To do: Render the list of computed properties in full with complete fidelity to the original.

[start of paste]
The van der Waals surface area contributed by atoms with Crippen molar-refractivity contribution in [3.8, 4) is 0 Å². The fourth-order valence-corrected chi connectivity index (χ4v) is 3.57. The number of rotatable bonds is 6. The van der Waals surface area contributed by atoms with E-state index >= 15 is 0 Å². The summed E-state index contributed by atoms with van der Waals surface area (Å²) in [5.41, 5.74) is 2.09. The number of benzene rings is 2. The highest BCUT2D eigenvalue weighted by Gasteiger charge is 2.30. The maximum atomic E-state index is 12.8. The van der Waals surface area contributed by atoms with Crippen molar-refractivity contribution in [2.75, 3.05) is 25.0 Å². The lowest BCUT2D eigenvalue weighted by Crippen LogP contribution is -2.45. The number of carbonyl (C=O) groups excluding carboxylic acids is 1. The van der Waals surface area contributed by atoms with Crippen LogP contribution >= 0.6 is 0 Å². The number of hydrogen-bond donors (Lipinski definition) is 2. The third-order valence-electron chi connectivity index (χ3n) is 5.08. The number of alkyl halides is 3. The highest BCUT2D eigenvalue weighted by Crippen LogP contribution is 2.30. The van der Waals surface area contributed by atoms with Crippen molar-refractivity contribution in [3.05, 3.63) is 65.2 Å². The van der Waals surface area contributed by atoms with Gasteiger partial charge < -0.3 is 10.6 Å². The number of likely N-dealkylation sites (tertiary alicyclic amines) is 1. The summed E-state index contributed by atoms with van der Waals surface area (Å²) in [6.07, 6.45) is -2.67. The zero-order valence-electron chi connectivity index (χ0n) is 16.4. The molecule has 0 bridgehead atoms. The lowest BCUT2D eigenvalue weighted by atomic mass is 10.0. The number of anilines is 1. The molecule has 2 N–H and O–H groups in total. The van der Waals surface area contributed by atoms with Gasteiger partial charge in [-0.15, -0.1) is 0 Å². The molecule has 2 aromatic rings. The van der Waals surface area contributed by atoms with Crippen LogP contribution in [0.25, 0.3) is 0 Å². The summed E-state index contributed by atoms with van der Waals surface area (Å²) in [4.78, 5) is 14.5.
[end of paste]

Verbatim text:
The van der Waals surface area contributed by atoms with Crippen molar-refractivity contribution in [3.8, 4) is 0 Å². The fourth-order valence-corrected chi connectivity index (χ4v) is 3.57. The number of rotatable bonds is 6. The van der Waals surface area contributed by atoms with E-state index >= 15 is 0 Å². The summed E-state index contributed by atoms with van der Waals surface area (Å²) in [5.41, 5.74) is 2.09. The number of benzene rings is 2. The highest BCUT2D eigenvalue weighted by Gasteiger charge is 2.30. The maximum atomic E-state index is 12.8. The van der Waals surface area contributed by atoms with Crippen molar-refractivity contribution in [2.75, 3.05) is 25.0 Å². The lowest BCUT2D eigenvalue weighted by Crippen LogP contribution is -2.45. The number of carbonyl (C=O) groups excluding carboxylic acids is 1. The van der Waals surface area contributed by atoms with Crippen LogP contribution >= 0.6 is 0 Å². The number of hydrogen-bond donors (Lipinski definition) is 2. The third-order valence-electron chi connectivity index (χ3n) is 5.08. The number of alkyl halides is 3. The highest BCUT2D eigenvalue weighted by Crippen LogP contribution is 2.30. The van der Waals surface area contributed by atoms with Crippen molar-refractivity contribution in [3.05, 3.63) is 65.2 Å². The van der Waals surface area contributed by atoms with Gasteiger partial charge < -0.3 is 10.6 Å². The number of likely N-dealkylation sites (tertiary alicyclic amines) is 1. The summed E-state index contributed by atoms with van der Waals surface area (Å²) in [6.07, 6.45) is -2.67. The zero-order valence-electron chi connectivity index (χ0n) is 16.4. The molecule has 0 bridgehead atoms. The lowest BCUT2D eigenvalue weighted by atomic mass is 10.0. The number of anilines is 1. The molecule has 2 N–H and O–H groups in total. The van der Waals surface area contributed by atoms with Gasteiger partial charge in [-0.15, -0.1) is 0 Å². The molecule has 2 aromatic rings. The van der Waals surface area contributed by atoms with Crippen LogP contribution in [0.25, 0.3) is 0 Å². The summed E-state index contributed by atoms with van der Waals surface area (Å²) in [4.78, 5) is 14.5.